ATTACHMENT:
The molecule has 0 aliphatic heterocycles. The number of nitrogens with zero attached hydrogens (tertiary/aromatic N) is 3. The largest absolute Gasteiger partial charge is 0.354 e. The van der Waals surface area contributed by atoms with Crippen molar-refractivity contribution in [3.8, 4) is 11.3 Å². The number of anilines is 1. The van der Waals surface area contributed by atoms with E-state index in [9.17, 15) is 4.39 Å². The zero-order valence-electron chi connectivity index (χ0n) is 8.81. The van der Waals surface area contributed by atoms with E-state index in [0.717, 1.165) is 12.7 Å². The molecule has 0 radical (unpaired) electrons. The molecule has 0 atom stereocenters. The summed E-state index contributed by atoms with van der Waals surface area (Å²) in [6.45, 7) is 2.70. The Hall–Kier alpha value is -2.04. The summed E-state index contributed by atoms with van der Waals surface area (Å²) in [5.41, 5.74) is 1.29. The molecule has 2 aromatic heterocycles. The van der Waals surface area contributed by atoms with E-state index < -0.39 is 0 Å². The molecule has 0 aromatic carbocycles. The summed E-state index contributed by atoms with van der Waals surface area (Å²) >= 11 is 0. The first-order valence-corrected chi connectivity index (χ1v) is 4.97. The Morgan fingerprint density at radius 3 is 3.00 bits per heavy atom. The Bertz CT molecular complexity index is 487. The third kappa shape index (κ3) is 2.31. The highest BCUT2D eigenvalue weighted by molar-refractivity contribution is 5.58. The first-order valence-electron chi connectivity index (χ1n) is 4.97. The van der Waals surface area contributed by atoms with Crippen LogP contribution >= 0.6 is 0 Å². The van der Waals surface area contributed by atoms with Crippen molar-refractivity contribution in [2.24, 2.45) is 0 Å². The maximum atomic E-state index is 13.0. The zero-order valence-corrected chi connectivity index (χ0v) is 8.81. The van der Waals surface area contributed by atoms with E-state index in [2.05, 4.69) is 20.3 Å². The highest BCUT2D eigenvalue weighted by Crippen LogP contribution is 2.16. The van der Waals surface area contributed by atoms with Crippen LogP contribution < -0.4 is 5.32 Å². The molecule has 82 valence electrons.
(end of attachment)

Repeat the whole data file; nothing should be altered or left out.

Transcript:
The molecule has 0 aliphatic heterocycles. The number of nitrogens with zero attached hydrogens (tertiary/aromatic N) is 3. The largest absolute Gasteiger partial charge is 0.354 e. The van der Waals surface area contributed by atoms with Crippen molar-refractivity contribution in [3.8, 4) is 11.3 Å². The number of anilines is 1. The van der Waals surface area contributed by atoms with E-state index in [9.17, 15) is 4.39 Å². The zero-order valence-electron chi connectivity index (χ0n) is 8.81. The van der Waals surface area contributed by atoms with E-state index in [0.717, 1.165) is 12.7 Å². The molecule has 0 radical (unpaired) electrons. The molecule has 0 atom stereocenters. The summed E-state index contributed by atoms with van der Waals surface area (Å²) in [6.45, 7) is 2.70. The Hall–Kier alpha value is -2.04. The summed E-state index contributed by atoms with van der Waals surface area (Å²) in [5.41, 5.74) is 1.29. The molecule has 2 aromatic heterocycles. The van der Waals surface area contributed by atoms with E-state index < -0.39 is 0 Å². The molecule has 0 aromatic carbocycles. The summed E-state index contributed by atoms with van der Waals surface area (Å²) >= 11 is 0. The first-order valence-corrected chi connectivity index (χ1v) is 4.97. The Morgan fingerprint density at radius 3 is 3.00 bits per heavy atom. The Bertz CT molecular complexity index is 487. The third kappa shape index (κ3) is 2.31. The highest BCUT2D eigenvalue weighted by molar-refractivity contribution is 5.58. The first-order valence-electron chi connectivity index (χ1n) is 4.97. The van der Waals surface area contributed by atoms with Crippen LogP contribution >= 0.6 is 0 Å². The van der Waals surface area contributed by atoms with Crippen molar-refractivity contribution in [2.24, 2.45) is 0 Å². The maximum atomic E-state index is 13.0. The zero-order valence-corrected chi connectivity index (χ0v) is 8.81. The van der Waals surface area contributed by atoms with E-state index in [2.05, 4.69) is 20.3 Å². The highest BCUT2D eigenvalue weighted by Crippen LogP contribution is 2.16. The van der Waals surface area contributed by atoms with Crippen LogP contribution < -0.4 is 5.32 Å². The molecule has 82 valence electrons.